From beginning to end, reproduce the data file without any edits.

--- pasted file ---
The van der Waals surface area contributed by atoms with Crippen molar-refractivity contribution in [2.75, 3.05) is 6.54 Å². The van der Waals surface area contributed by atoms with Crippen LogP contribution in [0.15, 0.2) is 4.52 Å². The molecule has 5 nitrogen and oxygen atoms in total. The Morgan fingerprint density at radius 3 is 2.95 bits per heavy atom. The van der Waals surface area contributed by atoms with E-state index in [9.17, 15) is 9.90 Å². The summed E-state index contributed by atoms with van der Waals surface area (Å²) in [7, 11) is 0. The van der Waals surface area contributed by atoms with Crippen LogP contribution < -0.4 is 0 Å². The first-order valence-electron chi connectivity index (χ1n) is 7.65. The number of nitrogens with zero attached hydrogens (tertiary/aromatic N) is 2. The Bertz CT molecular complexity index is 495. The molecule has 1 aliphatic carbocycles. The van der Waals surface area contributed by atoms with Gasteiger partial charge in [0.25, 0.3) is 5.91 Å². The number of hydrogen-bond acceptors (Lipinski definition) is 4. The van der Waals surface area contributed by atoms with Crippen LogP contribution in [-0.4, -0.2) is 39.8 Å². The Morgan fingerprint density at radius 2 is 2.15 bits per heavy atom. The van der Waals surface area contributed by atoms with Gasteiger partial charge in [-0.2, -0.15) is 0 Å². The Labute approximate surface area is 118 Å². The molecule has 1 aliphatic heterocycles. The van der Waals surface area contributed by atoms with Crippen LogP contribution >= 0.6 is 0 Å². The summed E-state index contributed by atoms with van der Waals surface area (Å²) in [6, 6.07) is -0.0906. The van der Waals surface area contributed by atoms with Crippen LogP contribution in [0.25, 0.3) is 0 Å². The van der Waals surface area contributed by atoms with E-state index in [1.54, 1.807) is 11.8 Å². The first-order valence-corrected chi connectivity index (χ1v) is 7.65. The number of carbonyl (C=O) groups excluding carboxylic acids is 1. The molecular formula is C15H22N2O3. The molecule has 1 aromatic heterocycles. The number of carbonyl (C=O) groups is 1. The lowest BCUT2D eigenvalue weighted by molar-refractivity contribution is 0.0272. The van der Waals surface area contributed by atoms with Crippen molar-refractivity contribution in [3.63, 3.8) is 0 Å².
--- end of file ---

The van der Waals surface area contributed by atoms with Crippen molar-refractivity contribution in [2.75, 3.05) is 6.54 Å². The van der Waals surface area contributed by atoms with Crippen LogP contribution in [0.15, 0.2) is 4.52 Å². The molecule has 5 nitrogen and oxygen atoms in total. The Morgan fingerprint density at radius 3 is 2.95 bits per heavy atom. The van der Waals surface area contributed by atoms with E-state index in [9.17, 15) is 9.90 Å². The summed E-state index contributed by atoms with van der Waals surface area (Å²) in [7, 11) is 0. The van der Waals surface area contributed by atoms with Crippen LogP contribution < -0.4 is 0 Å². The first-order valence-electron chi connectivity index (χ1n) is 7.65. The number of nitrogens with zero attached hydrogens (tertiary/aromatic N) is 2. The Bertz CT molecular complexity index is 495. The molecule has 1 aliphatic carbocycles. The van der Waals surface area contributed by atoms with Gasteiger partial charge in [0.25, 0.3) is 5.91 Å². The number of hydrogen-bond acceptors (Lipinski definition) is 4. The van der Waals surface area contributed by atoms with Crippen LogP contribution in [-0.4, -0.2) is 39.8 Å². The Morgan fingerprint density at radius 2 is 2.15 bits per heavy atom. The van der Waals surface area contributed by atoms with Gasteiger partial charge in [-0.2, -0.15) is 0 Å². The Labute approximate surface area is 118 Å². The molecule has 1 aliphatic heterocycles. The van der Waals surface area contributed by atoms with Crippen LogP contribution >= 0.6 is 0 Å². The summed E-state index contributed by atoms with van der Waals surface area (Å²) in [6, 6.07) is -0.0906. The van der Waals surface area contributed by atoms with Crippen LogP contribution in [0.25, 0.3) is 0 Å². The van der Waals surface area contributed by atoms with E-state index in [1.54, 1.807) is 11.8 Å². The first-order valence-corrected chi connectivity index (χ1v) is 7.65. The number of carbonyl (C=O) groups excluding carboxylic acids is 1. The molecular formula is C15H22N2O3. The molecule has 1 aromatic heterocycles. The number of carbonyl (C=O) groups is 1. The lowest BCUT2D eigenvalue weighted by molar-refractivity contribution is 0.0272. The van der Waals surface area contributed by atoms with Crippen molar-refractivity contribution in [3.63, 3.8) is 0 Å².